Barring any late-breaking impeachment developments, House Judiciary Chairman Jerry Nadler will join musicians at a rally for a fair film and TV contract outside NBCUniversal’s headquarters in New York City on Monday. A similar rally will be held the same day at the offices of management’s AMPTP in Sherman Oaks.
The American Federation of Musicians and the Alliance of Motion Picture and Television Producers, which will resume negotiations for a new agreement on Monday, haven’t met at the bargaining table since March.
The main issue is residuals from films and TV shows made for streaming services. Unlike actors, writers and directors, musicians don’t get them, though they do receive residual payments for secondary-market re-uses of theatrical and TV films.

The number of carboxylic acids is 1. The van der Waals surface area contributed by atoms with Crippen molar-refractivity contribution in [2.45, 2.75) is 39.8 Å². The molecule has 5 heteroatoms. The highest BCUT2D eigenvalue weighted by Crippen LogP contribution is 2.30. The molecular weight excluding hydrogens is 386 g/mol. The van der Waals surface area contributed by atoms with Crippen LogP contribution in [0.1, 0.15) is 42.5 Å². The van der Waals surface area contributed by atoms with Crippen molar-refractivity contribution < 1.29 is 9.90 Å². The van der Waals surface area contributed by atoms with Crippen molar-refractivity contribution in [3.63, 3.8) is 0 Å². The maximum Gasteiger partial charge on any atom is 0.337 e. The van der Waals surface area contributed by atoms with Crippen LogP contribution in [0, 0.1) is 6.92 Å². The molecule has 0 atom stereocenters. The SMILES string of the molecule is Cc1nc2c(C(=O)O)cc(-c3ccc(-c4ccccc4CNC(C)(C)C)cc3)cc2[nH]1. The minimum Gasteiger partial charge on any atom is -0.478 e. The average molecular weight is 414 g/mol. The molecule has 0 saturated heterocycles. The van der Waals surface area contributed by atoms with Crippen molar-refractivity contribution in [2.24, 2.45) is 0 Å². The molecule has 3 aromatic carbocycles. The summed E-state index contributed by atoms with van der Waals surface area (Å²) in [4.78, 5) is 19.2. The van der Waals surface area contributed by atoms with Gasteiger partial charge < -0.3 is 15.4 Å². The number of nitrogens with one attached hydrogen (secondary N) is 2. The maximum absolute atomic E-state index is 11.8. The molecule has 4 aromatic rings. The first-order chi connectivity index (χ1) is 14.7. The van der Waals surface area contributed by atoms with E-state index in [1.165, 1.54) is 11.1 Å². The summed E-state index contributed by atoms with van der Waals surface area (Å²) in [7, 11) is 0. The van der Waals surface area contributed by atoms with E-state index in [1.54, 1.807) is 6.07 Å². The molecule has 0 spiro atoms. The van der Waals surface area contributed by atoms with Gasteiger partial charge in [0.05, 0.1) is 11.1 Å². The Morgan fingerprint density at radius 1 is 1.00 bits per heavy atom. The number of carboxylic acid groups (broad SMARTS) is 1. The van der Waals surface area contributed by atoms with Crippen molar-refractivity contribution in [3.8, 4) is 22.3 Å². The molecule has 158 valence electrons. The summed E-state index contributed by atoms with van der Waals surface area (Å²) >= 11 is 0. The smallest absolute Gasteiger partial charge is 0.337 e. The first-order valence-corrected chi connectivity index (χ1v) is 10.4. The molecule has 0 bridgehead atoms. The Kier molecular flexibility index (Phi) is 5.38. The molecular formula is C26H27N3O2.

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“Musicians working on late-night, award, and other live television shows, as well as the musicians who score for television and films, are fighting to be paid industry-standard wages and residuals for ‘new media’ production,” the 80.000-member union said in a statement. “Major entertainment companies including CBSViacom, Disney/ABC, MGM, NBCUniversal, Sony and Warner Media pay actors, writers and directors for streaming work, but refuse to pay musicians industry standard wages and residuals for streaming. This represents a 75% pay cut for musicians.”
According to the union, its nationwide #BandTogether movement has gained the support of producers Quincy Jones and J.J. Abrams; writer-director Damien Chazelle; and music composers Randy Newman, Lalo Schifrin, Pinar Toprak, Justin Hurwitz, John Williams and Jeff Beal. California Congressmen Ted Lieu and Adam Schiff, chair of the House Intelligence Committee, also have come out in support of the musicians’ campaign, as have leaders from SAG-AFTRA and the WGA West.
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